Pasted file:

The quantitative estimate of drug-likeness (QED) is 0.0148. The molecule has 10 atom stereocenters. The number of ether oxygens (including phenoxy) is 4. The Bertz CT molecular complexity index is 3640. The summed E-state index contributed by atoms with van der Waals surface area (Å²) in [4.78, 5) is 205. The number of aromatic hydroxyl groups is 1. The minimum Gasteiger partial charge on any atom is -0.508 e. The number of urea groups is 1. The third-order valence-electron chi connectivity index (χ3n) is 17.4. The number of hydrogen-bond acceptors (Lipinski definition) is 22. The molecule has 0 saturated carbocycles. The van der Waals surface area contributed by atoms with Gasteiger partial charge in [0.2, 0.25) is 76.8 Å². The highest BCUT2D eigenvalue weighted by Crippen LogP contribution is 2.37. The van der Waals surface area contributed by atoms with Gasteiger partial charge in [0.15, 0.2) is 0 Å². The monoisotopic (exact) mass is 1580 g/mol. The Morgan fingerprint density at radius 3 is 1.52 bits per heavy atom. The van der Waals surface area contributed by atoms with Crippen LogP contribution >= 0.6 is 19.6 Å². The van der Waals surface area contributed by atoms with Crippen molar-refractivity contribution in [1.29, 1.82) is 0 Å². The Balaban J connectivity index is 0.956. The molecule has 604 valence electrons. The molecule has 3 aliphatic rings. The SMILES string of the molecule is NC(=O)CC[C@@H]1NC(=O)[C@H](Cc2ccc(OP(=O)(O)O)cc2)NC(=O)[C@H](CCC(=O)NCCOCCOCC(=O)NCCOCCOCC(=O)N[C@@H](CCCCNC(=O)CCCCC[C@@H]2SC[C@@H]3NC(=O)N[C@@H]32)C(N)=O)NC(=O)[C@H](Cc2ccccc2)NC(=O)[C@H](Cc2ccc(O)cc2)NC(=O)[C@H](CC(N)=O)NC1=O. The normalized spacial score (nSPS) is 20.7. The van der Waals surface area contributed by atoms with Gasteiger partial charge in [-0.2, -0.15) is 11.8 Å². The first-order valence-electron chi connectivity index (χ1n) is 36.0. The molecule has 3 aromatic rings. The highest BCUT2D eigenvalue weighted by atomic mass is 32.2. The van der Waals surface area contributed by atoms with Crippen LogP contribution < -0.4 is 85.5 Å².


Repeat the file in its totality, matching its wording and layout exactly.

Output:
The quantitative estimate of drug-likeness (QED) is 0.0148. The molecule has 10 atom stereocenters. The number of ether oxygens (including phenoxy) is 4. The Bertz CT molecular complexity index is 3640. The summed E-state index contributed by atoms with van der Waals surface area (Å²) in [4.78, 5) is 205. The number of aromatic hydroxyl groups is 1. The minimum Gasteiger partial charge on any atom is -0.508 e. The number of urea groups is 1. The third-order valence-electron chi connectivity index (χ3n) is 17.4. The number of hydrogen-bond acceptors (Lipinski definition) is 22. The molecule has 0 saturated carbocycles. The van der Waals surface area contributed by atoms with Gasteiger partial charge in [0.2, 0.25) is 76.8 Å². The highest BCUT2D eigenvalue weighted by Crippen LogP contribution is 2.37. The van der Waals surface area contributed by atoms with Gasteiger partial charge in [0.15, 0.2) is 0 Å². The monoisotopic (exact) mass is 1580 g/mol. The Morgan fingerprint density at radius 3 is 1.52 bits per heavy atom. The van der Waals surface area contributed by atoms with Crippen LogP contribution >= 0.6 is 19.6 Å². The van der Waals surface area contributed by atoms with Crippen molar-refractivity contribution in [1.29, 1.82) is 0 Å². The Balaban J connectivity index is 0.956. The molecule has 604 valence electrons. The molecule has 3 aliphatic rings. The SMILES string of the molecule is NC(=O)CC[C@@H]1NC(=O)[C@H](Cc2ccc(OP(=O)(O)O)cc2)NC(=O)[C@H](CCC(=O)NCCOCCOCC(=O)NCCOCCOCC(=O)N[C@@H](CCCCNC(=O)CCCCC[C@@H]2SC[C@@H]3NC(=O)N[C@@H]32)C(N)=O)NC(=O)[C@H](Cc2ccccc2)NC(=O)[C@H](Cc2ccc(O)cc2)NC(=O)[C@H](CC(N)=O)NC1=O. The normalized spacial score (nSPS) is 20.7. The van der Waals surface area contributed by atoms with Gasteiger partial charge in [-0.2, -0.15) is 11.8 Å². The first-order valence-electron chi connectivity index (χ1n) is 36.0. The molecule has 3 aromatic rings. The highest BCUT2D eigenvalue weighted by atomic mass is 32.2. The van der Waals surface area contributed by atoms with Crippen LogP contribution < -0.4 is 85.5 Å².